in our relentless pursuit of making everyone happy with "doing their best," i find we often lose sight of how there are often right ways to do things and thus, conversely, wrong ways to do things.* someone who is adroit follows an elegant and effective course of action, like odysseus, whose cunning and shrewdness led him to do the right thing (not a coincidence that droit in the original means right or law, per the motto of the windsor crown). a good printer, a good builder, a good furniture maker--they are all adroit in their practice. the same holds for the cook. i found this passage from zhuang zi in the most unlikely of places (fuchsia dunlop, for those who care):
庖丁为文惠君解牛，手之所触，肩之所倚，足之所路履，膝之所倚，fortunately for you (and me), here is the least egregious of the translations of this passage from zhuang zi:
砉然响然，奏刀豁然 ，莫不中音。合于桑林之舞，乃中经首之会。文惠君曰：“嘻， 善哉！技盖至此乎？” 庖丁释刀对曰：“臣之所好者道也，进乎技矣。始臣之解牛之时， 所见无非牛者。三年之后，未尝见全牛也。方今之时， 臣以神遇而不以目视，官知止而神欲行。依 乎天理，批大郄，导大髋，因其固然。技（枝）经肯綮之未尝， 而况大骨乎！良庖岁更刀，割也；族庖月更刀，折也。 今臣之刀十九年矣，所解数千牛矣，而刀刃若 新发于硎。彼节者有间，而刀刃者无厚，以有閒入无厚， 恢恢乎其于游刃必有余地矣，是以十九年而刀刃若新发于硎。虽然， 每至于族，吾见其难为，怵然为戒，视 为止，行为迟，动刀甚微，然已解，如土委地。提刀而立， 为之四顾，为之踌躇满志，善刀而藏之。” 文惠君曰：“善哉！吾闻庖丁之言，得养生焉。
His cook was cutting up an ox for the ruler Wen Hui. Whenever he applied his hand, leaned forward with his shoulder, planted his foot, and employed the pressure of his knee, in the audible ripping off of the skin, and slicing operation of the knife, the sounds were all in regular cadence. Movements and sounds proceeded as in the Dance of the Mulberry Forest and the blended notes of the King Shou. The ruler said, 'Ah! Admirable! That your art should have become so perfect!' (Having finished his operation), the cook laid down his knife, and replied to the remark, 'What your servant loves is the method of the Dao, something in advance of any art. When I first began to cut up an ox, I saw nothing but the entire carcase. After three years I ceased to see it as a whole. Now I deal with it in a spirit-like manner, and do not look at it with my eyes. The use of my senses is discarded, and my spirit acts as it wills. Observing the natural lines, (my knife) slips through the great crevices and slides through the great cavities, taking advantage of the facilities thus presented. My art avoids the membranous ligatures, and much more the great bones. A good cook changes his knife every year; (it may have been injured) in cutting. An ordinary cook changes his every month; (it may have been) broken. Now my knife has been in use for nineteen years; it has cut up several thousand oxen, and yet its edge is as sharp as if it had newly come from the whetstone. There are the interstices of the joints, and the edge of the knife has no (appreciable) thickness; when that which is so thin enters where the interstice is, how easily it moves along! The blade has more than room enough. Nevertheless, whenever I come to a complicated joint, and see that there will be some difficulty, I proceed anxiously and with caution, not allowing my eyes to wander from the place, and moving my hand slowly. Then by a very slight movement of the knife, the part is quickly separated, and drops like (a clod of) earth to the ground. Then standing up with the knife in my hand, I look all round, and in a leisurely manner, with an air of satisfaction, wipe it clean, and put it in its sheath.' The ruler Wen Hui said, 'Excellent! I have heard the words of my cook, and learned from them the nourishment of (our) life.'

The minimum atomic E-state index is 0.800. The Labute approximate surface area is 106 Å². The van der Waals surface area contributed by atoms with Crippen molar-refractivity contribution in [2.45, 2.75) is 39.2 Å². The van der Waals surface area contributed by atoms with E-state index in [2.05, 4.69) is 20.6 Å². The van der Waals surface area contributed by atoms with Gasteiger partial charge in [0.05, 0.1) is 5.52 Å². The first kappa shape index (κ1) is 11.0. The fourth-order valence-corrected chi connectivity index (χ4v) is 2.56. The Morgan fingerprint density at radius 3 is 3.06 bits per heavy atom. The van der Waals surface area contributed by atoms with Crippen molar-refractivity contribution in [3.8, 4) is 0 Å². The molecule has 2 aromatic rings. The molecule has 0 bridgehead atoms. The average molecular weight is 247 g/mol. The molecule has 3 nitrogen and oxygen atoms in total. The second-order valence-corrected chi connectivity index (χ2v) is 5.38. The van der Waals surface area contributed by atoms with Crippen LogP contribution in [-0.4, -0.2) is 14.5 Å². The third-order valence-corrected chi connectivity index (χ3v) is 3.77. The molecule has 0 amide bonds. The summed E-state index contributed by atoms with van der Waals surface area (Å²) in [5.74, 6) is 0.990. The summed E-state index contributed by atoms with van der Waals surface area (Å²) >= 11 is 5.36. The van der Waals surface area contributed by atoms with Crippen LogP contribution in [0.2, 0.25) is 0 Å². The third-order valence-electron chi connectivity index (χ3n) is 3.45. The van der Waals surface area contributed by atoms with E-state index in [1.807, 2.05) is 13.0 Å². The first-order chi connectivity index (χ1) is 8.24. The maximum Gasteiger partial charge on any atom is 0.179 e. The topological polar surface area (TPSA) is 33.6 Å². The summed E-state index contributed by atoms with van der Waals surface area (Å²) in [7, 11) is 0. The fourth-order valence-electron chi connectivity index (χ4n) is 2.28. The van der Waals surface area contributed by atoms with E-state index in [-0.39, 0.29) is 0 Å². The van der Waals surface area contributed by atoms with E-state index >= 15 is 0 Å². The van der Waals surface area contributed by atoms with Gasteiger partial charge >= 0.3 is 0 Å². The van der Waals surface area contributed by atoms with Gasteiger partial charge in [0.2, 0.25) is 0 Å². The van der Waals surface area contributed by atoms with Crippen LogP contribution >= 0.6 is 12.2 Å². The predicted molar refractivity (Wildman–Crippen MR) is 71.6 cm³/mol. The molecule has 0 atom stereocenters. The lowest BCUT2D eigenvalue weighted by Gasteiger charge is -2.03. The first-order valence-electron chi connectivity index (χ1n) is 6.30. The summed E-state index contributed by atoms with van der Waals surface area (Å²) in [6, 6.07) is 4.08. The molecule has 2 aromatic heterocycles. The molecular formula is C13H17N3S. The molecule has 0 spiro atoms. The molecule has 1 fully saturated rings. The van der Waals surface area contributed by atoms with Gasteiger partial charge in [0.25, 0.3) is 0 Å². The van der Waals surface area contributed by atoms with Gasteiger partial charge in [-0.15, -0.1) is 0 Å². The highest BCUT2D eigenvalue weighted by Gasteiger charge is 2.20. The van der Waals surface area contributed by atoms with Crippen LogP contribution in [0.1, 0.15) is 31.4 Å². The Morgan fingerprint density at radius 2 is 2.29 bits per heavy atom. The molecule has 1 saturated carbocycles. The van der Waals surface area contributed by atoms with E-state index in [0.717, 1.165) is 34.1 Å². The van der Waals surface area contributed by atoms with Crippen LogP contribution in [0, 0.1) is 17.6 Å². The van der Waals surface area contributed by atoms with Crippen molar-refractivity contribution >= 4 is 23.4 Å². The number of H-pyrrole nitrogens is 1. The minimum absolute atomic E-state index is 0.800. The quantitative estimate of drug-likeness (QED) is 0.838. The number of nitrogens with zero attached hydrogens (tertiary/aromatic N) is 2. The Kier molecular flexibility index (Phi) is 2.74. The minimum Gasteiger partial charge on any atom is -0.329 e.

dôgen wrote some instructions for chef monks (actually, "as instruction for accomplished practitioners of the way in the future"); these tenzo kyōkun are worth reading.from the inner chapters, translation by james legge